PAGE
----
Corn futures’ initial rally yesterday faded by the close, though part of an overnight gap in December corn futures remains open and is near-term support is seen from $5.97 1/2 to $5.92 3/4. Additional support is the 5-day moving average at $5.82 and the 10-day average at $5.58 3/4. Near-term resistance extends from yesterday’s high at $6.18 1/4 to the contract high at $6.38.


Soybean plantings reached 90% nationally as of June 6, according to USDA, 11 points ahead of the five-year average, and soybean emergence rose 14 points to 76%, 17 points ahead of the five-year average. But like corn, conditions have slipped. USDA’s initial soybean crop ratings equated to a CCI reading of 366.8, which is 7.4 points below last year and 5.5 points under the five-year average for this date.

On soybean charts, bullish traders will eye the November contract high of $14.80 reached yesterday. July futures yesterday rallied to $16.23 1/2, a three-week high, but slumped as low as $15.58 1/2. For bullish traders, near-term upside technical objectives include closing July futures above solid resistance at $16.00. Support starts at last week’s low around $15.37 1/4.


Ratings for spring wheat continue to sag. When USDA’s weekly crop condition ratings are plugged into our weighted CCI, the spring wheat crop plunged 14.7 points to just 309.4 points. That’s 64.7 points below the five-year average for the first week of June. Some areas of the Northern Plains may receive “meaningful” rains Tuesday through Friday that’s expected to provide at least temporary soil moisture improvement, World Weather said today.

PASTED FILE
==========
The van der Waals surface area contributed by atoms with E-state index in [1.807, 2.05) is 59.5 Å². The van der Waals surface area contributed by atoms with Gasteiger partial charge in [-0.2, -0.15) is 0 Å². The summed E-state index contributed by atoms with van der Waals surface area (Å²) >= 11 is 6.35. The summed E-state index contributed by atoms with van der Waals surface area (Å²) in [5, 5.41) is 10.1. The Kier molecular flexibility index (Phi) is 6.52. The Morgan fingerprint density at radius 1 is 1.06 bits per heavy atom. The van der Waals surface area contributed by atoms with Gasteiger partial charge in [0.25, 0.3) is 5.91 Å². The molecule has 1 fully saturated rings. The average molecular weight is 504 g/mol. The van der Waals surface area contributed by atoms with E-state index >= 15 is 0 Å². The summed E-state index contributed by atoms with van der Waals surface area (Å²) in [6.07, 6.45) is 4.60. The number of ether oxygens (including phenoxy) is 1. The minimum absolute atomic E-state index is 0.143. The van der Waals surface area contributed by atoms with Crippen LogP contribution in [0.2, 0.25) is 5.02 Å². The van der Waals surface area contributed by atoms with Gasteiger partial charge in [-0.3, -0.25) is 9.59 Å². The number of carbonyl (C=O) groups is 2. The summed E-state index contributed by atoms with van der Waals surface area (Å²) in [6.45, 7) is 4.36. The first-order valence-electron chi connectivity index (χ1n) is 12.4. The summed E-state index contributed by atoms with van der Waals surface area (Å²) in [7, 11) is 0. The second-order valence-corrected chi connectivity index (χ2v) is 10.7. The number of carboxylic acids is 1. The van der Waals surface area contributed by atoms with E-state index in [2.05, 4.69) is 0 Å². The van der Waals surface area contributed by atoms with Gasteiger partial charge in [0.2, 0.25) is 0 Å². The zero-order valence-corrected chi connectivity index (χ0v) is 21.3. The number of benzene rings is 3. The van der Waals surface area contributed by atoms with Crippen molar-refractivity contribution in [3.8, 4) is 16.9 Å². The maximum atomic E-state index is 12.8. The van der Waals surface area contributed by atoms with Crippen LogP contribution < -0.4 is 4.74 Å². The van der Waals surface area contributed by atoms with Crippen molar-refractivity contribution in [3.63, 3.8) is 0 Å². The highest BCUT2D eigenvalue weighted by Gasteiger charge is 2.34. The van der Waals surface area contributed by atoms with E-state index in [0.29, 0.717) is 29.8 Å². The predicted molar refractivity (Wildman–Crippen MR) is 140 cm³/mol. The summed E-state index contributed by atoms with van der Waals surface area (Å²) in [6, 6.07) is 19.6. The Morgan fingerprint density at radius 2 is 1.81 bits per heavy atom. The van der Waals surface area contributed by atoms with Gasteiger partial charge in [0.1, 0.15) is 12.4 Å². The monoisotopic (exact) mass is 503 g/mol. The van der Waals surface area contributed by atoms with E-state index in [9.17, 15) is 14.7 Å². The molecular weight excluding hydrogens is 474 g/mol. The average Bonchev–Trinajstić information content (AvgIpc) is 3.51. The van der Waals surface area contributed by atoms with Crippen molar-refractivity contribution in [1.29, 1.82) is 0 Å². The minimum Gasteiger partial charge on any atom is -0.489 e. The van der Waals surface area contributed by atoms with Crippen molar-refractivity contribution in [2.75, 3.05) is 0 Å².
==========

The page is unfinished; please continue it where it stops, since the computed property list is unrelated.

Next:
In SRW wheat, bulls have the slight overall near-term technical advantage, with the May low of $6.39 1/2 potentially a near-term bottom. SRW bulls' next upside price objective is closing July prices above solid technical resistance at $7.25. The bears' next downside breakout objective is closing prices below solid technical support at $6.39 1/2. First resistance is seen at today’s high of $7.04 and then at $7.15. First support is seen at $6.75 and then at $6.69 1/4.



CATTLE: Steady-mixed

HOGS: Steady-firmer


Wholesale beef prices fell 38 cents for Choice boxes and $2.56 for Select yesterday after declining last Friday, USDA reports showed. Two days of declines after the major price surge are not a major warning sign, but it could indicate the bulk of near-term restaurant and retailer buying is completed for now. Still, downside may be limited by the discount futures hold to the cash cattle market. Last week’s average cash cattle price was $119.92, a gain of 28 cents. On cash markets, active trade isn’t likely before the middle to later portion of the week.


Futures are expected to remain supported by soaring wholesale pork prices. The average national direct cash hog price firmed $1.01 on Monday, while the pork cutout value rose $1.44. The cutout value is nearing the all-time high of $137.56 reached in July 2014. Despite the $4 to $7-plus premiums summer-month hog futures hold to the cash index, the downside will be limited to corrective selling until cash fundamentals show signs of a seasonal top in prices.